On Saturday, 17 girls at the Blount County Public Library helped set the bar for getting girls involved in technology by establishing a world record for the number of girls coding at the same time.

In total, 304 middle school-aged girls in North and South America participated in Code Breakers, a worldwide TechGirlz-sponsored event designed to teach girls website coding.

The goal was to set a world record for the number of girls coding at once. Volunteers were at the library to teach the girls the basics of coding using HTML and CSS. Girls used a text editor and a web browser to edit page templates to create their own websites.

The Blount County Public Library was one of 19 Code Breakers locations in the United States and South America. There were events in 11 different states, including: Tennessee, Georgia, North Carolina, Pennsylvania, New Jersey, New York, Maryland, Delaware, Ohio, Illinois and Colorado, as well as the nation of Colombia.

There is a rising trend of girls getting into technology-based fields. TechGirlz is a nonprofit organization that seeks to encourage girls to pursue a new hobby and be inspired to a high-tech career path.

TechGirlz CEO and founder, Tracey Welson-Rossman, started the company as a way to help young girls discover and embrace technology. She says TechGirlz has helped introduce over 20,000 girls to the potential of technology.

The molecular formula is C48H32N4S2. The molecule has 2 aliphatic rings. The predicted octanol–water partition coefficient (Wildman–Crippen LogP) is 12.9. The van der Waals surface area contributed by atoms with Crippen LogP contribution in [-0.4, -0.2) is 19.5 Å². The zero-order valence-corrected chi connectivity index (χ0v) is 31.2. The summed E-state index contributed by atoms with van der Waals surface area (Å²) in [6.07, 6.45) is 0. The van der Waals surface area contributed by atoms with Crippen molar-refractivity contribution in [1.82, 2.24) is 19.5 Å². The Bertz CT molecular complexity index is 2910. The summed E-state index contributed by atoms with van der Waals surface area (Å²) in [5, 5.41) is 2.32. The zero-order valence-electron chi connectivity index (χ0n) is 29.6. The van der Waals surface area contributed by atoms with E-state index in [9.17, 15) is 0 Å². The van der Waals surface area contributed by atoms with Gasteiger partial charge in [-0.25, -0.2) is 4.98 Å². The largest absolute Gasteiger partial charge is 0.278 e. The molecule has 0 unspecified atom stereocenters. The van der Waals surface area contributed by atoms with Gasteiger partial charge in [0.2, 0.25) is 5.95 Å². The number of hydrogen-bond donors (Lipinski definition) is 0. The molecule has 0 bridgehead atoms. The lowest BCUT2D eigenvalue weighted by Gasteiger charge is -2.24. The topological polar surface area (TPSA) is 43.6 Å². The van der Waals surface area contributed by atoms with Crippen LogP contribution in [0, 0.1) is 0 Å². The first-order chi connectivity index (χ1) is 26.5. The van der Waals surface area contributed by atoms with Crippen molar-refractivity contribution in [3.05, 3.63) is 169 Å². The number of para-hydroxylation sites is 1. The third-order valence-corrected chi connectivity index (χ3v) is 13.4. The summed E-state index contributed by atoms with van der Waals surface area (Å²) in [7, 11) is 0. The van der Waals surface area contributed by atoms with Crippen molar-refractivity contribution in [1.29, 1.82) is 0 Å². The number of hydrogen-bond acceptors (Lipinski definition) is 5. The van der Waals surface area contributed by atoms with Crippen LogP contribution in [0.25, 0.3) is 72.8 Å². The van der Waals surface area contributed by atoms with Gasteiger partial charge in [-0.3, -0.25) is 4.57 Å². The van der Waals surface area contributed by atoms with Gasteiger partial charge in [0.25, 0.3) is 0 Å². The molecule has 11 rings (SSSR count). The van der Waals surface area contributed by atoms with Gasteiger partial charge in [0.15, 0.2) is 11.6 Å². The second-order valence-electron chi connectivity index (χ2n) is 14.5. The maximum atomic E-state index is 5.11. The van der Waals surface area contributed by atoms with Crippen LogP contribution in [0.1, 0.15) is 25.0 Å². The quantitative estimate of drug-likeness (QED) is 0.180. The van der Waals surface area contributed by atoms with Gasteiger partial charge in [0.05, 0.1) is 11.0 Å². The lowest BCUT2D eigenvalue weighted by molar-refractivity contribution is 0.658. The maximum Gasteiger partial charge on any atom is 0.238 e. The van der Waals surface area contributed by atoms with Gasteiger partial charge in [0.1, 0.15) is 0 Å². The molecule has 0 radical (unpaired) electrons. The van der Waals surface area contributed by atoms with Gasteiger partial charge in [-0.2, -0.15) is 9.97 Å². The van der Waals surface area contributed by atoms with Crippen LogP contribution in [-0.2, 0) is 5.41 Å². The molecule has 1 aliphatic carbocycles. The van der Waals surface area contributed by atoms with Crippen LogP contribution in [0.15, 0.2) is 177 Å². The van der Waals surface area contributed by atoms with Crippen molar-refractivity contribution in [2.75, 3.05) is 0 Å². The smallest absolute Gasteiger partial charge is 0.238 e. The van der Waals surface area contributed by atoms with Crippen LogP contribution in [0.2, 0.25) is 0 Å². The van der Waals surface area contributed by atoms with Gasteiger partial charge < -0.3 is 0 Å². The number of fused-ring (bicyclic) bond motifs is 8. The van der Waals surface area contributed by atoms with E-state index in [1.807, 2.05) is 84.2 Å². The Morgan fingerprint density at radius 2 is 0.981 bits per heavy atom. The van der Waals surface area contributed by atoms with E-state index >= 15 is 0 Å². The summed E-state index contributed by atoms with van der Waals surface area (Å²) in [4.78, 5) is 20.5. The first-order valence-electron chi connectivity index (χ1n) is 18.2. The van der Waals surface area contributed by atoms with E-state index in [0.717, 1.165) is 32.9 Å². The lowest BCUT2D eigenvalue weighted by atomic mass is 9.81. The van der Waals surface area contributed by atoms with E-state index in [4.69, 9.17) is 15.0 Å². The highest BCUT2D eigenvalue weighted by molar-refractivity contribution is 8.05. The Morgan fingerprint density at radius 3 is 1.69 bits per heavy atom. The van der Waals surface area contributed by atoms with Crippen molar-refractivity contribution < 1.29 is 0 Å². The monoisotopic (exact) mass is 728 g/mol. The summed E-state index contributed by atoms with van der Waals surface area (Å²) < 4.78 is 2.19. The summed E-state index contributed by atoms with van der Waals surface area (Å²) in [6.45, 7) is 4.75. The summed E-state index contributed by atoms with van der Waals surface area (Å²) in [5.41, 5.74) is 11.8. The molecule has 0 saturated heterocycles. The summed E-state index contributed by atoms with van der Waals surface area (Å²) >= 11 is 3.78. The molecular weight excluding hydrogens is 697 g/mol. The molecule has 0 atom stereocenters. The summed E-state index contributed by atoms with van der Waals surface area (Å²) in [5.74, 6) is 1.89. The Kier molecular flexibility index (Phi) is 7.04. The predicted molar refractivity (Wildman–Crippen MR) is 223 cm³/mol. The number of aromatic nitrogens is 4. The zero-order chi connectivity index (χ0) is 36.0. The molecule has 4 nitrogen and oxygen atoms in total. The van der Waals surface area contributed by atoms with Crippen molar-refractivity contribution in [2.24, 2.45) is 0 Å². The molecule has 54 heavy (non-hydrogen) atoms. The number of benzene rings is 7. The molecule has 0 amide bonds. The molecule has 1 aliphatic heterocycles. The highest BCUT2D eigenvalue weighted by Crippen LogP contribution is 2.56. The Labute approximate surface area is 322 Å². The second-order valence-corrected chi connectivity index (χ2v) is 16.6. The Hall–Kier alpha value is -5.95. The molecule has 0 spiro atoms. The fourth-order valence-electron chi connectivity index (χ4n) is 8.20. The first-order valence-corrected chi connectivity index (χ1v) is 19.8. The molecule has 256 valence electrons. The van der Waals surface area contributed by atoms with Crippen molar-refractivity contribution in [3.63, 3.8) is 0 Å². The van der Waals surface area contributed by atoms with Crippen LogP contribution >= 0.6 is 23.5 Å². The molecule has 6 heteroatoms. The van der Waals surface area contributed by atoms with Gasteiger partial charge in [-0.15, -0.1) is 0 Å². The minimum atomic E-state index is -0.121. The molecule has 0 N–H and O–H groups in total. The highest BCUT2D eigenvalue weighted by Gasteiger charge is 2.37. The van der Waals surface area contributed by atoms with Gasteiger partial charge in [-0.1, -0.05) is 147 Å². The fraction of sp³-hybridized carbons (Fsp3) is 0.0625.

The company had the idea for Code Breakers as a new and exciting way to lead middle school girls toward tech. They also wanted to show girls what can be accomplished as a team.

“By working as a team and showing strength in numbers, we hope to further the idea that ‘girls’ and ‘tech’ are synonymous,” Welson-Rossman via email. “Doing this during Women’s History Month seemed like the perfect opportunity.”

TechGirlz’s mission for Code Breakers was successful. They established the world record for the number of girls coding at the same time. The next step is to raise that bar.

“In Code Breakers, we hope to create a world record that can quickly be broken,” said Welson-Rossman.

To find out about the next Code Breakers event or a TechShop workshop in Blount County, visit https://www.techgirlz.org/techshopz/.

Editorial Assistant

Amber joined The Daily Times in 2018 after graduating from Maryville College. An alum of Alcoa High School, she manages the paper's obits and many of the standing features while also writing features.

(0) comments

Welcome to the discussion.

Keep it Clean. Please avoid obscene, vulgar, lewd, racist or sexually-oriented language.
Don't Threaten. Threats of harming another person will not be tolerated.
Be Truthful. Don't knowingly lie about anyone or anything.
Be Nice. No racism, sexism or any sort of -ism that is degrading to another person.
Be Proactive. Use the 'Report' link on each comment to let us know of abusive posts.
Share with Us. We'd love to hear eyewitness accounts, the history behind an article.